• The new Advance result allows an attacker to advance, but in a variable fashion and not the usual advance in to the hex vacated by the defender found in so many wargames.
  • Contact calls for no casualties, no retreat, no advance; the defender in their turn must withdraw or counter-attack.
  • Whereas an Engaged result in the Basic Game did not allow for reinforcements to be added to the battle, in the Tournament Game players follow a 3-step routine that gives much more agency to players vice the highly restrictive automatic attack rules of the Basic Game.

“…for the player who thrives on…complicated variables…”

The Battle of the Bulge also includes a section of optional rules. I like how the designer introduces them and really throws down the gauntlet to the players:

Optional Rules may or may not be added at your discretion. They add additional realism and complexity for the player who thrives on handling the many complicated variables inherent in true-to-life battle situations.

The Battle of the Bulge, Battle Manual, “Optional Rules”, p. 6

There are seven optional rules in The Battle of the Bulge. When considered with the perspective of a long-time Grognard, these “complicated variables” aren’t really all that difficult to integrate into play:

  • Strategic Air Power allows the American to attack a single “square” with German units at the least immobilized and at worst eliminated.
  • Tactical Air Power awards 20 attack factors each turn to the American player to add to ground attacks.
  • Weather can change…the weather but once it clears is stays that way.
  • Retreat Through Blocking Terrain may be the trickiest to remember because it “breaks” the movement rules.
  • Armor in Engagements is another rules exception which exempts armor from Engagement results.
  • German Supply limits the number of German attacks.

The last optional rule in The Battle of the Bulge, Play-Balance, once again reveals insights into what Avalon Hill thought of their gaming customers. I also find it interesting because it is the opposite of where the wargaming hobby seemed to go in late 1970’s and 1980’s with the rise of numerous “conflict simulations” that hyper-stressed realism often at the expense of playability. In the time of The Battle of the Bulge, Avalon Hill wrote, “We find that many Avalon Hill players are more concerned with play-balance than with historical accuracy.” This may explain in part some of the historical inaccuracies that eventually are at the root of much criticism of the design. One must recall that Avalon Hill intended these battle games to be introductory and, as the quote tells us, no matter how factual the game claimed to be the first priority was given to playability. I’d argue that just 15 years later the pendulum had swung hard the other way with titles like Advanced Squad Leader that, while playable, hyper-stressed realism. Now, over 50 years later, we constantly see designers struggle with balancing “realism” (whatever that word means) and play-balance.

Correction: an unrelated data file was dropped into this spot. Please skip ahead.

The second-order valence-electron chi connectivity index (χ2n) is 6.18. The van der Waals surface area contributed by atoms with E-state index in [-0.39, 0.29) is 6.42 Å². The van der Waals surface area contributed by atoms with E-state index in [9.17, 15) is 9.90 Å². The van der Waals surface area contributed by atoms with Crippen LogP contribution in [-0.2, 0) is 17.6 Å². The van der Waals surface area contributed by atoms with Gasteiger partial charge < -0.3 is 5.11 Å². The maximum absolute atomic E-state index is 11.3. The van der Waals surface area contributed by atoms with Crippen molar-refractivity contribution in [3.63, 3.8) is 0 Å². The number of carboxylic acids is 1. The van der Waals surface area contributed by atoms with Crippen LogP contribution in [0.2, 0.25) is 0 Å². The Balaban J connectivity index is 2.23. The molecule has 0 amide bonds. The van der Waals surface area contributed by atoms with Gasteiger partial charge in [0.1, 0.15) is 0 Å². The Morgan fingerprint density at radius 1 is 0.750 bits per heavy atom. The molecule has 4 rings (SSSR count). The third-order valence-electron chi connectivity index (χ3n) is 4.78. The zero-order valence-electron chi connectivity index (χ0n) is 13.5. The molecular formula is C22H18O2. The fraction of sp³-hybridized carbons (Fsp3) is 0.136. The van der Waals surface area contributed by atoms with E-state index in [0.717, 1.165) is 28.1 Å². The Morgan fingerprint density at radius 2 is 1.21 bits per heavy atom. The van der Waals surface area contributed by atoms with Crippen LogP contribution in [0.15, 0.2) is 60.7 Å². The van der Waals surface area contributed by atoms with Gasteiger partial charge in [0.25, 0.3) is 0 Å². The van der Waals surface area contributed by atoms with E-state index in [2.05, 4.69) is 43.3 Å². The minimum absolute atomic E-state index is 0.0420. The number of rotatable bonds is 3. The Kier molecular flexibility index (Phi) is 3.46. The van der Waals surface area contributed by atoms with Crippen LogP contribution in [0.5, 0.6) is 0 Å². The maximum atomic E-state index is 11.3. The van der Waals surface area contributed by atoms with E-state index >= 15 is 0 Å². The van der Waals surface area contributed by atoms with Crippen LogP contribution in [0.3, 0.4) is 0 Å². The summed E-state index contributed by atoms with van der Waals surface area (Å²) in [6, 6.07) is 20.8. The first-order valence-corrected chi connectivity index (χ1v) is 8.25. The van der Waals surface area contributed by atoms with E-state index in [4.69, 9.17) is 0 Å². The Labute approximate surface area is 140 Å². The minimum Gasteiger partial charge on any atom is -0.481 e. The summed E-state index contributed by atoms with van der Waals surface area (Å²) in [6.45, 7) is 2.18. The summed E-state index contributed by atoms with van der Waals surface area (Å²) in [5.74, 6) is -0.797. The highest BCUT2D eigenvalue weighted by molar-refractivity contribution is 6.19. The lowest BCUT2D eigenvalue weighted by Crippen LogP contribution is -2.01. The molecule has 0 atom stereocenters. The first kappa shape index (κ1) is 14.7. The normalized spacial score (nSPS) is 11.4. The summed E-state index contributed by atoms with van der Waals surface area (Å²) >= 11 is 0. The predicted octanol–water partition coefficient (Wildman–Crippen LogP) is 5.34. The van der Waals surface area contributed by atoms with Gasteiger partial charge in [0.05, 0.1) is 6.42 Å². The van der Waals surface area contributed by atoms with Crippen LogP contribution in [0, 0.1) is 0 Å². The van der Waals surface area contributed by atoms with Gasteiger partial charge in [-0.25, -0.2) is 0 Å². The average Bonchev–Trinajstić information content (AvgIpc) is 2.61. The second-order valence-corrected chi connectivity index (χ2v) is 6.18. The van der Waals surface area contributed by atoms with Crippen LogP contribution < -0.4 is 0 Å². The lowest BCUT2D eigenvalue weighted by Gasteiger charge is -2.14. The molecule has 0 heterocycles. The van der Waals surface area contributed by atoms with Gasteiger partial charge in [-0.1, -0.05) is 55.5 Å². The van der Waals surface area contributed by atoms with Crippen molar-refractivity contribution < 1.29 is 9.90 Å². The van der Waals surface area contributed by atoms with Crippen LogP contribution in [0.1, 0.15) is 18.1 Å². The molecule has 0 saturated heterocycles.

Show Me Your Wargame

The Battle Manual for The Battle of the Bulge devotes three pages to Diagrams of Play. The first page is How to Have Combat and uses three graphics to show two examples. The second page has a single graphic attempting to explain Multiple Units Battles which is a shame since that may be the single most difficult rules concept to grasp. This is followed by two graphics (with two more on page three) devoted to How to Have Combat in the Tournament Game.

Small graphic for a big rule (Photo by RMN)

Tell Me About Your War

One part of wargames I alway enjoy is the historical commentary, and The Battle of the Bulge is no exception. That said, I feel Avalon Hill missed an opportunity here because, though General McAuliffe, the US commander at Bastogne was a technical advisor, the Historical Commentary does not appear to be written by him. That said, the military historian in me found the account quite balanced, which is not what I really expected to see with the benefit of almost 60 more years of scholarship.

Within the Historical Commentary of The Battle of the Bulge there is also some recommended basic strategy tips for both the Germans and Americans. However, the part I found most interesting, and the one place General McAuliffe’s advice is explicitly recognized, is in the Addendum to the commentary which actually gives us some insight into the design of the game: